Epic science fiction novel about faith, war and moral righteousness
Content warning: war, torture, abuse
I received a copy of this book courtesy of the publisher.
“The Genesis of Misery” by Neon Yang is a science fiction novel about Misery, a petty criminal from a backwater planet, who has found themselves in hot water again. Misery has the power to manipulate certain types of stones, but is all too aware that this means they will likely die of voidmadness like their mother did. In fact Misery has already begun hearing voices. However, when the voice starts giving more and more specific suggestions, Misery begins to listen and is catapulted from marauder to messiah. Misery’s abilities find themself immersed in an ideological war. Increasingly extremist, is Misery’s war truly righteous or have they become the villain?
This was a really interesting story with an incredible amount of character development. I think this book is a fascinating study on the progression of extremism and the corruptibility of people with power. At the beginning of the book, Misery is fiery, logical and caught up in the goal of escaping their troubled background. However, as she listens more to the voice and leans into her powers, her moral compass begins to shift towards a completely different direction. This is also a really compelling book on the morality of war, and Yang uses a really unique third person omniscient perspective. As a reader, you feel really immersed in Misery’s thoughts and in the beginning, you feel really aligned with Misery. With great subtlety and effectiveness, Yang makes us question our continued alliance with this protagonist. This book embeds the use of preferred pronouns, building on Yang’s previous work, and makes living your authentic self an unquestioned part of Misery’s society.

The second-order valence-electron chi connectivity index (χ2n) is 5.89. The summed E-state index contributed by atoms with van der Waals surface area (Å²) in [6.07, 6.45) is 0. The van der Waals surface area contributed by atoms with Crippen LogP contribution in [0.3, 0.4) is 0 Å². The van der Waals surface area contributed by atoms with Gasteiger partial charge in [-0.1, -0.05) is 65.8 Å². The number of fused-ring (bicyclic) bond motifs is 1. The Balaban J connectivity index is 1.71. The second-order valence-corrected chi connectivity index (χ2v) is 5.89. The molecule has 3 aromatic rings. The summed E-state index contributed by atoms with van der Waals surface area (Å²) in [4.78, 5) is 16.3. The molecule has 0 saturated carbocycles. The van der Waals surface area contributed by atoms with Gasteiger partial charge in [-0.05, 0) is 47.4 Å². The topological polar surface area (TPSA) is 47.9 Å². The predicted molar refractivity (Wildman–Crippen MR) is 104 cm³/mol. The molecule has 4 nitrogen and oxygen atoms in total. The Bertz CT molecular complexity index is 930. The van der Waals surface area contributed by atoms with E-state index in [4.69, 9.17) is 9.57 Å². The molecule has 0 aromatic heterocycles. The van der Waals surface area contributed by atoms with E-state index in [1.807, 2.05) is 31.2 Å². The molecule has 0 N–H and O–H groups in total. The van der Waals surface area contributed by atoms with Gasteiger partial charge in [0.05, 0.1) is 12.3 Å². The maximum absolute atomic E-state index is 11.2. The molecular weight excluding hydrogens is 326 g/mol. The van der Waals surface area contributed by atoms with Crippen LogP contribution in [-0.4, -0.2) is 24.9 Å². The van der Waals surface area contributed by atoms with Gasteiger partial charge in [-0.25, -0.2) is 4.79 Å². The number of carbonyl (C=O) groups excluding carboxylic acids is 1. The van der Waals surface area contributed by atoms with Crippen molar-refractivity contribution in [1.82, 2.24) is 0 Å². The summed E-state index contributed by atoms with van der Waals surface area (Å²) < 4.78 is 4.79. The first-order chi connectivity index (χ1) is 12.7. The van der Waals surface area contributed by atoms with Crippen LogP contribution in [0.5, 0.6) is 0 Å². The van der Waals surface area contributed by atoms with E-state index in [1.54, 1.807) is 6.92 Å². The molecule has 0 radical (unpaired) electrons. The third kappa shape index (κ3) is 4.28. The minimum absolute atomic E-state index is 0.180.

However, I think that at times the book struggled in terms of readibility. A lot of the worldbuilding felt like broad brushstrokes and apart from some of the nuance of the religious war, I came away from the book feeling like I didn’t have much of a sense of the setting whether it was planetside, in a spaceship or in a giant mecha.
A thought-provoking example of science fiction that didn’t always bring the reader along with it.